ProjectWise Explorer White-Screen Socket Close Failure [TN]

 Applies To 
 Version(s):08.09.03.xx through and 08.09.04.xx through
 Environment: N/A
 Area: N/A
 Subarea: N/A
 Original Author:Bentley Technical Support Group










Problem Description 

When this issue occurs, a user will see a white-screen instead of the ProjectWise Explorer interface. The white screen will continue to display for as long as PWE remains connected. This is commonly experienced when PWE is minimized on the task bar for more than 10 minutes and then a command needed to access ProjectWise is started. Exiting and starting a new session of PWE restores the connection and the command is quickly carried out.

NOTE: This should NOT be confused with an operational white-screen. An operational white-screen will display for 2 or 3 minutes during a long ProjectWise transaction because a task is being completed. Exiting and restarting PWE will NOT resolve this issue because there is nothing wrong.


The ProjectWise Server was modified to use an alternate command to close the socket on the PWE Client. This is a higher-priority socket close command and thus gets delivered more reliably to the Client. 
• For 08.09.03.xx through, this is available in 
• For 08.09.04.xx through, this is available in or higher
NOTE:This only requires a Server upgrade.

Diagnosing the Problem:

If you have seen this scenario and need additional clarification before upgrading, TSG can assist in the analysis.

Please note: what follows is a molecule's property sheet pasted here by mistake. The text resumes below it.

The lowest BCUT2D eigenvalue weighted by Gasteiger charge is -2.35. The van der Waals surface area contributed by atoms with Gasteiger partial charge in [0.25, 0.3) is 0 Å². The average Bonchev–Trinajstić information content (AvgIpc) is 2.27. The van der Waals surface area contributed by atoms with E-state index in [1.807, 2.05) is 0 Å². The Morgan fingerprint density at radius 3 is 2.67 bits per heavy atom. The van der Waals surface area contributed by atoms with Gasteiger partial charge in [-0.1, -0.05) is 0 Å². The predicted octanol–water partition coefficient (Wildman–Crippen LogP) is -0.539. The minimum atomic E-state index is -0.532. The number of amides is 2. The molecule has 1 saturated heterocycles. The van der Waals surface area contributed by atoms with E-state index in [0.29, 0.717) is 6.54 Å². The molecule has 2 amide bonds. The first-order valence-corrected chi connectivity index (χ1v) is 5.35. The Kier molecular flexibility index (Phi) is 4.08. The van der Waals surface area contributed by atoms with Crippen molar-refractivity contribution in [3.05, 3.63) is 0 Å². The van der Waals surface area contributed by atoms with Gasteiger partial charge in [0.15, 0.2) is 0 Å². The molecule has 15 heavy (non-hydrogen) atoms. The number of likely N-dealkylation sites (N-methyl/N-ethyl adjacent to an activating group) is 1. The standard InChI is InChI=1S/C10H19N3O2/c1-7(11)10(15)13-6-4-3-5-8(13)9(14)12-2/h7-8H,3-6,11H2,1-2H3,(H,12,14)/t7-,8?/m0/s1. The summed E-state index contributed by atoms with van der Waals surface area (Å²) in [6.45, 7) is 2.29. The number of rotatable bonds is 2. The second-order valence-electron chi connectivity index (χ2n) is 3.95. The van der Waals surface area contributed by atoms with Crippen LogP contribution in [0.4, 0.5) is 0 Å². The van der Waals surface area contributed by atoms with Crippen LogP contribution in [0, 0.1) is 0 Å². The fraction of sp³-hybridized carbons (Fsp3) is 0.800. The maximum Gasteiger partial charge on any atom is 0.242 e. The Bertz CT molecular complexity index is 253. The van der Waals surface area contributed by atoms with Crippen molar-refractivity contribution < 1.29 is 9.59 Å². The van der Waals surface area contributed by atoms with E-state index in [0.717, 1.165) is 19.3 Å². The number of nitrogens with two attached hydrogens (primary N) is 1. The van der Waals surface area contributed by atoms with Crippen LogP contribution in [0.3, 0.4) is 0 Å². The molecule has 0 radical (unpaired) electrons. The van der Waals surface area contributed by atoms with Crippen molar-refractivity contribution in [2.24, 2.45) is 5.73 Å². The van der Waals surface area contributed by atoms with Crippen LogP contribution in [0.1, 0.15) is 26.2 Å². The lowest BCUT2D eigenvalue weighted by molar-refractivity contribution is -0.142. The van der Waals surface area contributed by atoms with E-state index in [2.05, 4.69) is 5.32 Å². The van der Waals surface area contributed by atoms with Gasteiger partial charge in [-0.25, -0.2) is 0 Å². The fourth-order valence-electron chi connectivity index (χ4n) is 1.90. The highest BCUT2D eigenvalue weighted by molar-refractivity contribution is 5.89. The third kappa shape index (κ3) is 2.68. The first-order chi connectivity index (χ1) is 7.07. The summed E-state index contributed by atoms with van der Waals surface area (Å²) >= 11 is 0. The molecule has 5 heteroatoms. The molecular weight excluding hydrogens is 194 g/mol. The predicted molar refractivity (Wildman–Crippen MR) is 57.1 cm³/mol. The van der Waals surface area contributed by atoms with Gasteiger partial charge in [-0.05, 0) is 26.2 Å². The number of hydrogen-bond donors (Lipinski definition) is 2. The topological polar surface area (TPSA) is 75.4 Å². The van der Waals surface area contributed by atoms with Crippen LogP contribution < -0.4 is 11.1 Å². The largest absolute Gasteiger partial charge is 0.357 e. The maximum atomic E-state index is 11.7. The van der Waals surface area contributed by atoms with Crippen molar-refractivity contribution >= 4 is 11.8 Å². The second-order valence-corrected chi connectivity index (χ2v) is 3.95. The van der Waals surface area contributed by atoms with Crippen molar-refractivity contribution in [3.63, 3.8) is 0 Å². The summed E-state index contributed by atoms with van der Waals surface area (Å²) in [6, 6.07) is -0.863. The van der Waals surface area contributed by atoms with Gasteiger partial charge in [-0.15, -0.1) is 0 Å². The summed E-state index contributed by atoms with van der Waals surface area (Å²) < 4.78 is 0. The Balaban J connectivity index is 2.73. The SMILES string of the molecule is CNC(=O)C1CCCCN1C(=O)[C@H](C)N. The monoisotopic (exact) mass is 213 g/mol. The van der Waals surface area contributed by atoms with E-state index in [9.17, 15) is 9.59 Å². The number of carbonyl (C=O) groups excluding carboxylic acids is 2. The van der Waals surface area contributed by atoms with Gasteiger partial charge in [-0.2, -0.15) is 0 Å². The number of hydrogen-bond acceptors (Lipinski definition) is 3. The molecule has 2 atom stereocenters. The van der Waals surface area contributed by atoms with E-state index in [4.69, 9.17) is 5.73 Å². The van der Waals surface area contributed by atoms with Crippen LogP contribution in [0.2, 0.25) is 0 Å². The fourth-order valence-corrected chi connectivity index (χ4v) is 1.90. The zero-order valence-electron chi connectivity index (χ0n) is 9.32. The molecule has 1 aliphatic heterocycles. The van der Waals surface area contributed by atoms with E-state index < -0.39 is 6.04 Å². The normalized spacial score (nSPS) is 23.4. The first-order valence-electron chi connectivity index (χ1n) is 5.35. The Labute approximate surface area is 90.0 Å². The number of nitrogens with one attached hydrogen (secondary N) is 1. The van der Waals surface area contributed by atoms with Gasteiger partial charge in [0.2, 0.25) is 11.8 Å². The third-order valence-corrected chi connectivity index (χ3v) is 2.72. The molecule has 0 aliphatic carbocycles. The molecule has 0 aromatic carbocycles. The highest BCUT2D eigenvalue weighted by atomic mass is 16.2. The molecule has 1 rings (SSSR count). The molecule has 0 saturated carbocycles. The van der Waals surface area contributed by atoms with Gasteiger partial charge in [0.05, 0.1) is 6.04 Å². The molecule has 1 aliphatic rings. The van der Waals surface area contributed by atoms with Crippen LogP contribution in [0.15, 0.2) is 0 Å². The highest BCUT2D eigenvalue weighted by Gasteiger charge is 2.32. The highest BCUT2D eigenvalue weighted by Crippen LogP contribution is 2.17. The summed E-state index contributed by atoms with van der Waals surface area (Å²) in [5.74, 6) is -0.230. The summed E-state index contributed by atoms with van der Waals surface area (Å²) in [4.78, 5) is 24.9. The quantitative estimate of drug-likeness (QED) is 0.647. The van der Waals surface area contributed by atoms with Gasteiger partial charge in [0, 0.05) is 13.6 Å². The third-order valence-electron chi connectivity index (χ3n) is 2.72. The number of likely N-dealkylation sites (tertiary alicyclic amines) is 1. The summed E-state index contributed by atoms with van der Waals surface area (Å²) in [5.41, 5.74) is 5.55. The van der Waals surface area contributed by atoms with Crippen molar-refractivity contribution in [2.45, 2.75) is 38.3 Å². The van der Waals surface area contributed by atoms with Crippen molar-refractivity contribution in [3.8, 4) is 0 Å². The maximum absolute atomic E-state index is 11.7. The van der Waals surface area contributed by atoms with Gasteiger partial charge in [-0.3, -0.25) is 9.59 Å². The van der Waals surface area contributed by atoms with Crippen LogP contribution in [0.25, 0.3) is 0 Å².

To determine if your ProjectWise implementation is encountering this issue TSG will need to gather network logging. To get accurate logging we will ask you about your TCP Chimney settings.

Step 1: TCP Chimney

Check to see if the TCP Chimney is disabled, as a Microsoft service pack automatically enables TCP Chimney. Microsoft has published articles noting that this setting can affect network connection and speed. To determine if TCP chimney is enabled on a server look for the following registry key: reg export HKLM\SYSTEM\CurrentControlSet\Services\Tcpip REG_TCPIP_(%COMPUTERNAME%).reg.txt

It is our experience that as part of the troubleshooting process for network application connectivity issues, the TCP chimney feature needs to be disabled on any servers that are used to support the network application. For additional information about the TCP Chimney see Jo West's Blog onDisabling the TCP Chimney

To disable the TCP chimney, key-in this command from a command window on the server: netsh int ip set chimney DISABLED

Step 2: Network Traffic capture

• Install Wireshark on the computer with ProjectWise Explorer.
• Reproduce the white-screen in order to capture the Network traffic
• Send Wireshark logging to TSG.

Step 3: PWC and DMSKRNL logging

• Set the PWC.log and DMSKRNL.log files to ALL
• Reproduce the white screen to capture the logging. **The logging need to be done at the same time as the Wireshark capture.
• Send both logs to TSG

The Wireshark data, PWC, and DMSKRNL.log files will be used to identify the signature of the problem. If help is needed on completing these steps, contact TSG.

Detailed Overview: